Born in Silesia, then part of Germany, to German parents, Józef Szmidt, nicknamed “the Silesian Kangaroo,” was the leading triple jumper of the world in early 1960s. Szmidt won the triple jump at the 1960 and 1964 Olympics and 1958 and 1962 European Championships. He also became the first triple jumper to break the 17 metre barrier, when he set his only world record of 17.03 just two weeks before the 1960 Olympics. He also competed at the 1968 Olympics, finishing seventh and at the 1966 and 1971 European Championships, finishing in 5th and 11th, respectively. He was also a 13-time Polish champion, winning triple jump titles in 1958, 1960, 1962-63, 1965-71; the long jump title in 1961; and 4x100 m relay titles in 1959 and 1960. Szmidt was elected as the Polish Sports Personality of the Year in 1960 and 1964.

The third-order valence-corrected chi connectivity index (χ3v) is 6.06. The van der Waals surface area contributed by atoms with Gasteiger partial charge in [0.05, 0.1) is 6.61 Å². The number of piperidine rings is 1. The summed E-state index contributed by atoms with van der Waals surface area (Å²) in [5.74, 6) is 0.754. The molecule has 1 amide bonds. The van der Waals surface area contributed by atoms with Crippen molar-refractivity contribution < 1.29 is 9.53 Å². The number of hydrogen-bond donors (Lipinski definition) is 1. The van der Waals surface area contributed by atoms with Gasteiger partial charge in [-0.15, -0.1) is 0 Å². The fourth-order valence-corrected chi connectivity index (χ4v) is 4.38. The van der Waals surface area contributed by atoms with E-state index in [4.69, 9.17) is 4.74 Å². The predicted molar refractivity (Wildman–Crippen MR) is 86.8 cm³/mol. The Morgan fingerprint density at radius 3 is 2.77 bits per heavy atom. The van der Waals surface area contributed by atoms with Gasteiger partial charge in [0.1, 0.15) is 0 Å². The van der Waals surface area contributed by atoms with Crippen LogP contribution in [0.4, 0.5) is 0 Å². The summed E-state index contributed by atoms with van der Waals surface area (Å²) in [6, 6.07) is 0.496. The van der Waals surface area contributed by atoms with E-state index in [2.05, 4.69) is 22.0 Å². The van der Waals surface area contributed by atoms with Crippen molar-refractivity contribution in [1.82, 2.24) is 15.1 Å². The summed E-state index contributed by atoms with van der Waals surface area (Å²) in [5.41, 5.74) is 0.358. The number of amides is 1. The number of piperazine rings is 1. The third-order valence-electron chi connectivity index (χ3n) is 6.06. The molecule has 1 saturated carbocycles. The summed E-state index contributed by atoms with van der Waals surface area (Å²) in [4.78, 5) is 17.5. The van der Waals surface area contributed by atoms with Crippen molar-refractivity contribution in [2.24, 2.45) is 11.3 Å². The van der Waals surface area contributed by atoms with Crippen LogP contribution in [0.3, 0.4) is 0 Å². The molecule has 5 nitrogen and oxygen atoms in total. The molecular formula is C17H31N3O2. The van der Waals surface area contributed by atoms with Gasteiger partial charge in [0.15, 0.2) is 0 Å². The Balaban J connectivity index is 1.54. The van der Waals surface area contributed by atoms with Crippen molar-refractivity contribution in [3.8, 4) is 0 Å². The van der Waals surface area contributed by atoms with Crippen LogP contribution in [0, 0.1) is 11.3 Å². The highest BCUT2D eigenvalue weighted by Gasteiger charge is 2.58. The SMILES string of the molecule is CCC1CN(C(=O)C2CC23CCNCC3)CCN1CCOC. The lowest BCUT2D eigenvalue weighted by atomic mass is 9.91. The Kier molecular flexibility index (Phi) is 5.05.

Due to his popularity, after his athletics career, Szmidt, who was trained as a mechanic, was expected to enter politics with the Polish Communist Party, but he refused to do so, which led the Communist government to revoke all his privileges and his public appearances were banned. This led him to defect to West Germany in 1975 during the Polish football team’s match against West Germany during a 1976 UEFA Euro qualifying match, when Szmidt managed to be included among the small fan base allowed to accompany the national team. In West Germany Szmidt settled in Lüdenscheid, where he worked as a physical therapist. In 1992 Szmidt returned to Poland, where he purchased a farm near Drawsko Pomorskie, raising a goat herd and cultivating fruit trees.
Personal Bests: 100 – 10.4 (1961); TJ – 17.03 (1960).
Athlete Olympic Results Content